AMY GOODMAN: So, as you were saying, Marcy, often it’s not the underlying act, which wouldn’t have been a terrible thing for him to say yes, but it’s the cover-up.
MARCY WHEELER: Right, and that he answered only that question, which, as you pointed out, in Cleveland, a bunch of Trump—there was an event for ambassadors, and a bunch of Trump’s foreign policy people were involved. Some of them are the people about whom there are further allegations, that are yet unproven, of ongoing discussions with the Russians. The point is, a bunch of ambassadors in the room. Trump’s people give their dog and pony show. Afterwards, there are some more conversations, maybe not substantive, but with respect to that is, at that—you know, at that time, the Republican Party was changing their platform to be more favorable to Russia. And so, again, was there something about those conversations that led the Trump campaign to change that platform? We don’t know. Those are the questions that should be answered.
AMY GOODMAN: Now, what about the Jared Kushner, Mike Flynn, who’s now out as national security adviser, meeting in December at Trump Tower with the Russian ambassador? What is the significance of this? What is known at this time about this? The White House is putting out this information.
MARCY WHEELER: Well, it’s not clear that there is that much significance. There’s being much made about the fact that Kislyak didn’t come in through the front door of Trump Tower. A lot of people didn’t come in through the front door of Trump Tower during the transition period. And remember, there was that meeting with the tech CEOs with Trump. A couple of them didn’t come through. I think Tim Cook maybe came through the basement entrance. Does that make Tim Cook a Russian spy? Probably not. You know, the point—in fact, I’d say definitely not. But the point is that Trump is not being very forthcoming with these relationships. And there’s this drip, drip, drip of yet another tie.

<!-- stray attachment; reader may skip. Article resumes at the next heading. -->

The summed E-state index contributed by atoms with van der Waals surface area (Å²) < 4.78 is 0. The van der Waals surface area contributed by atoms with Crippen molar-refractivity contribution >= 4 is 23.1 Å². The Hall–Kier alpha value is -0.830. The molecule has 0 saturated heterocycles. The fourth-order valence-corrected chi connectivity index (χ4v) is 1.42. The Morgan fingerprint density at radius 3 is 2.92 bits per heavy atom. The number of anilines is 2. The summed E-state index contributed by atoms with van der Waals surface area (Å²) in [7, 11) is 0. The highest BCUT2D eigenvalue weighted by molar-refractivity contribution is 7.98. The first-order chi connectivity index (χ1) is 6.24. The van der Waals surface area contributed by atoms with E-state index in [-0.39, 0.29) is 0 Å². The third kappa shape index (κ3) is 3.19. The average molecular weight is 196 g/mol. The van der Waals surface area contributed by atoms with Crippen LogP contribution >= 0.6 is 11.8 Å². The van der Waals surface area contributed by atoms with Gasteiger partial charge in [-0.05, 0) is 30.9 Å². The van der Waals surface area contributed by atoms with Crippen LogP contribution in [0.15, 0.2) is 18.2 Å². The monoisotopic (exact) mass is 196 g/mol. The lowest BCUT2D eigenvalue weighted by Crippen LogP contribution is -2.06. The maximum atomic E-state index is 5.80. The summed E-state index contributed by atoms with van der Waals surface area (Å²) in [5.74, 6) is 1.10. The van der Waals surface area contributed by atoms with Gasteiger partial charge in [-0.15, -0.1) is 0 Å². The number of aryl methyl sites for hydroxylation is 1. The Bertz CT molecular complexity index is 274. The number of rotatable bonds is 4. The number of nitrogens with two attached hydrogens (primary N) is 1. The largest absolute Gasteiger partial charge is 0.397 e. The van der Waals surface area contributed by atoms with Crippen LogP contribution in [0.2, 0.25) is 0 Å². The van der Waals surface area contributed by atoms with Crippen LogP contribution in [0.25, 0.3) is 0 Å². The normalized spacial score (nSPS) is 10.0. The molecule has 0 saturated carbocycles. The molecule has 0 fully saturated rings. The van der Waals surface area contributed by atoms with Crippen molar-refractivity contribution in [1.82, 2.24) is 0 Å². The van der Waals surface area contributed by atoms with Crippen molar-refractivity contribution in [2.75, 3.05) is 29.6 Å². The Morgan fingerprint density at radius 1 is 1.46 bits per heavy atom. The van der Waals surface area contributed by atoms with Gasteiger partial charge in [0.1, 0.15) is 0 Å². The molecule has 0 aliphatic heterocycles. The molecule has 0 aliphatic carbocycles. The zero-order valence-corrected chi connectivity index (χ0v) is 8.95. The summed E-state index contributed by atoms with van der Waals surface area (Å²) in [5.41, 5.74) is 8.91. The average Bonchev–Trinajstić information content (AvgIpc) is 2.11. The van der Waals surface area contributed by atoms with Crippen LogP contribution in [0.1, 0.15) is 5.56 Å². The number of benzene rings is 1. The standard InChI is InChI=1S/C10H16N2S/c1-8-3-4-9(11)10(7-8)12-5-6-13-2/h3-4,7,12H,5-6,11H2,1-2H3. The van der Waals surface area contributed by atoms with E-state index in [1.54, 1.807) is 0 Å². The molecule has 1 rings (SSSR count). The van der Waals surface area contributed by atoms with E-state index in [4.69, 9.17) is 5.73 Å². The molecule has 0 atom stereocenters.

The Kislyak ones, I think, we have—we don’t have to be all that worried about. It is the job of the ambassador of any given country to wander around and have as many conversations and, frankly, to try and help out his country. The real questions have to do with whether there’s any kind of quid pro quo for Trump to change. I mean, again, Trump ran on becoming more friendly to Russia. Trump—you know, you may disagree with the policy, but Trump was pretty open about being willing to negotiate on Ukraine, as distinct from Hillary Clinton, who was very much a hawk on it. He didn’t hide that from voters. Presidents are allowed to shift and change our foreign policy. And Trump has done so in other ways that ought to invite scrutiny—for example, with One China policy, where there’s been almost no attention, and there probably should be, because we know there were lots of conversations leading up to that.
But the point is, though, that we need to have a way to get to these answers. Trump’s people aren’t giving it to us. Sessions, his recusal is only partial. And, frankly, there are reasons to worry that the congressional inquiries—there’s one in both the Senate, and the House rolled out one yesterday morning. Devin Nunes, in particular, who’s the House intelligence chair, you know, clearly doesn’t want to have an investigation into Donald Trump. He was—he was a transition official. Richard Burr, head of the Senate Intelligence Committee, was on that same national security advisory committee. And so, what we need is to ensure that those three inquiries—the intelligence committees and the FBI, which is ongoing—that they are able to follow the evidence where they go. And we do have good reason to question whether we’re in that position right now.
AMY GOODMAN: I want to go to Jeff Sessions being interviewed by Tucker Carlson again last night on Fox News.
TUCKER CARLSON: So, the president, whom you serve, has described these questions as a "witch hunt" and has said that we need to investigate the leaks that have led to this and to a bunch of these different stories. Do you agree with that?